Watch or wince - video on stage isn't going away
In Clifford Odets’s “Paradise Lost,’’ Ben Gordon is an unsuccessful former Olympic track star who remains, in his own mind, the “champ miler of the world.’’
The idea of getting into his mind intrigued Daniel Fish, who is directing the American Repertory Theater’s production of this drama about a family’s shattered dreams, now playing at the Loeb Drama Center. Fish wanted to find a way to convey what Ben himself envisioned when he reflected on his glory days. But how to depict, in theater, someone’s private ruminations?
His answer: video. The audience would see what Ben saw in his mind’s eye, or at least stylized versions of it, projected onto a screen.
This explains why Hale Appleman, the actor who plays Ben, was at Harvard University’s Gordon indoor track on a recent Friday morning, sprinting, prancing, and throwing his arms over his head in a grand gesture of jubilation, while being captured on video by the production’s vid eo designer, Joshua Thorson.
Manipulated versions of the video will be used at four separate moments in the play. There will be a short montage of the footage with a slow-motion sports effect when Ben turns on a TV. It will show up later as a black-and-white documentary on a gigantic screen, garbled with static and with sentimental horn music, presented as though it had been accidentally taped over Ben’s wedding video.
“At times, the video might be what Ben sees,’’ said Fish. “At others it might be what the family sees. . . . There is not a single intent or one meaning to uncover behind it.’’
His use of video, he said, is “part of the language of the production, which seeks to make the play vivid and spontaneous. So the video works the same way the other elements do: In a sense it is another actor.’’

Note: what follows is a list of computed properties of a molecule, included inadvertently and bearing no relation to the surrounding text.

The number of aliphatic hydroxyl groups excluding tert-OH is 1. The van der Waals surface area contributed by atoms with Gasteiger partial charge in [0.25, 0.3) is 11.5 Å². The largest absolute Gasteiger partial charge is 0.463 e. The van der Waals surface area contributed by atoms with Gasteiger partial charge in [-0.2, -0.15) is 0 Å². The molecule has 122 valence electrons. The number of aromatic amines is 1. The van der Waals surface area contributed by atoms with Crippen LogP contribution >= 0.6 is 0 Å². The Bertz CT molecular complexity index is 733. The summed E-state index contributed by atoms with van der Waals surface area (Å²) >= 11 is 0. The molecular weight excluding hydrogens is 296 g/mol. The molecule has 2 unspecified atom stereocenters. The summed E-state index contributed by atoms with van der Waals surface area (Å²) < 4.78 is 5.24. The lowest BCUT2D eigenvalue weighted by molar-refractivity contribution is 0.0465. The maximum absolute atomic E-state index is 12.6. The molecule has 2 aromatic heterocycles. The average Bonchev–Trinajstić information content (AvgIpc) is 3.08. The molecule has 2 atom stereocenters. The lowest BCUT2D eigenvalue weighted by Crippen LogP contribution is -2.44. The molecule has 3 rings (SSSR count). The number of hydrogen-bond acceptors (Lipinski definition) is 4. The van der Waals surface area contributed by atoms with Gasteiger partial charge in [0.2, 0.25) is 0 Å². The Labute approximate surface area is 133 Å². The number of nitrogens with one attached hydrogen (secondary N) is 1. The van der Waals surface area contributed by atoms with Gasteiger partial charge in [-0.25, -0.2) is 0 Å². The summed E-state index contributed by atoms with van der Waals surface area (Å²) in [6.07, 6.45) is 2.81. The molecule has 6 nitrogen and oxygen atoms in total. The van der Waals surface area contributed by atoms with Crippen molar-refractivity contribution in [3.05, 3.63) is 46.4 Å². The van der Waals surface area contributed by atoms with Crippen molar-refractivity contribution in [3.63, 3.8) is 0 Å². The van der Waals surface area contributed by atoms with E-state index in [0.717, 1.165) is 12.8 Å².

This actor has been showing up in a lot of local Playbills lately, as directors increasingly make video part of the language of their own productions, both as a “character’’ (to use the vernacular of video projection) and as scenery.
Locally, Opera Boston is featuring extensive video projections for the first time in “Madame White Snake.’’ Director David Esbjornson utilized video images of warplanes in the Huntington Theatre Company’s recent production of “All My Sons,’’ Arthur Miller’s 1947 drama about unethical business practices during wartime. A backdrop of flickering TV sets was featured last fall in Boston Playwrights’ Theatre’s production of “The Salt Girl,’’ meant to suggest the derangement of the character’s psyche.
Video projection has for years been used in experimental theater, notably in companies such as the Wooster Group in New York, and in Europe and in Australia. “But in terms of the mainstream theater scene - Broadway and the regular theaters - it’s really been a last-decade phenomenon,’’ said Pablo Molina, a faculty member in Video Design at California Institute of the Arts.
One way to know something is really a phenomenon is when it turns into a university course, and this is happening now with theater video design, also referred to as projection design. This fall, Molina’s university introduced a scenic-design specialization in video. Next fall Yale School of Drama will offer a projection design concentration, headed by Wendall K. Harrington, who first made her mark on Broadway in 1993 doing projection design for “The Who’s Tommy.’’
“[Projection design] is thought to be the newest theatrical tool, which is really a misnomer, ’’ said Harrington, noting that the use of slide projection was common in Germany in the early 1900s, most famously in an early production of “Spring Awakening.’’